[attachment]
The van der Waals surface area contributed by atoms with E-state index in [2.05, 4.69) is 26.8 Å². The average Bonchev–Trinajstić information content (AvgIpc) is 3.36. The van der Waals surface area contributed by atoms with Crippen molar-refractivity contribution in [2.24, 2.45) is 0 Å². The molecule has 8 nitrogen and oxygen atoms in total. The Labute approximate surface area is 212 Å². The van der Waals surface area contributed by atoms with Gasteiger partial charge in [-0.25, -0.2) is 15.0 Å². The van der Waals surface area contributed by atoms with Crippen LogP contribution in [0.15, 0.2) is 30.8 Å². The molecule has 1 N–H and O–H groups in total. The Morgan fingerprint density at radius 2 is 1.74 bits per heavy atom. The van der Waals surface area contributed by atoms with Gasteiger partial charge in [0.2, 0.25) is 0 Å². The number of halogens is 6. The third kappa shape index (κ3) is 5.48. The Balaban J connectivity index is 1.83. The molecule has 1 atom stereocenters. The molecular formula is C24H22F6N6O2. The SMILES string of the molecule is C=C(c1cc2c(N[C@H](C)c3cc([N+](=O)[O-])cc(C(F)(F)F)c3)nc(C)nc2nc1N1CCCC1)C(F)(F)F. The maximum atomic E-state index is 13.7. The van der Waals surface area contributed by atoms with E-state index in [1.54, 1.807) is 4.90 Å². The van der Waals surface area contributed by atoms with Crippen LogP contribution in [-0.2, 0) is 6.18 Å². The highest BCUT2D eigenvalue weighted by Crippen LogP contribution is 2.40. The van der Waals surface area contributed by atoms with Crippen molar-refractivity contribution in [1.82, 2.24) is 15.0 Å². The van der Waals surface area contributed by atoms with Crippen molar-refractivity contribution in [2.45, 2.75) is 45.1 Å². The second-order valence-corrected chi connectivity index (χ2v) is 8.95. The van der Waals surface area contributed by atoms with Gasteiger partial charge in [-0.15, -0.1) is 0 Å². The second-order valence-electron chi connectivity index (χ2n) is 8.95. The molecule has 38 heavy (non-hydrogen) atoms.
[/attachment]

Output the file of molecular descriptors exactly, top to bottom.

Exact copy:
The van der Waals surface area contributed by atoms with E-state index in [2.05, 4.69) is 26.8 Å². The average Bonchev–Trinajstić information content (AvgIpc) is 3.36. The van der Waals surface area contributed by atoms with Crippen molar-refractivity contribution in [2.24, 2.45) is 0 Å². The molecule has 8 nitrogen and oxygen atoms in total. The Labute approximate surface area is 212 Å². The van der Waals surface area contributed by atoms with Gasteiger partial charge in [-0.25, -0.2) is 15.0 Å². The van der Waals surface area contributed by atoms with Crippen LogP contribution in [0.15, 0.2) is 30.8 Å². The molecule has 1 N–H and O–H groups in total. The Morgan fingerprint density at radius 2 is 1.74 bits per heavy atom. The van der Waals surface area contributed by atoms with Gasteiger partial charge in [0.2, 0.25) is 0 Å². The number of halogens is 6. The third kappa shape index (κ3) is 5.48. The Balaban J connectivity index is 1.83. The molecule has 1 atom stereocenters. The molecular formula is C24H22F6N6O2. The SMILES string of the molecule is C=C(c1cc2c(N[C@H](C)c3cc([N+](=O)[O-])cc(C(F)(F)F)c3)nc(C)nc2nc1N1CCCC1)C(F)(F)F. The maximum atomic E-state index is 13.7. The van der Waals surface area contributed by atoms with E-state index in [1.54, 1.807) is 4.90 Å². The van der Waals surface area contributed by atoms with Crippen LogP contribution in [-0.2, 0) is 6.18 Å². The highest BCUT2D eigenvalue weighted by Crippen LogP contribution is 2.40. The van der Waals surface area contributed by atoms with Crippen molar-refractivity contribution in [1.82, 2.24) is 15.0 Å². The van der Waals surface area contributed by atoms with Crippen molar-refractivity contribution in [2.45, 2.75) is 45.1 Å². The second-order valence-corrected chi connectivity index (χ2v) is 8.95. The van der Waals surface area contributed by atoms with Gasteiger partial charge in [-0.15, -0.1) is 0 Å². The second-order valence-electron chi connectivity index (χ2n) is 8.95. The molecule has 38 heavy (non-hydrogen) atoms.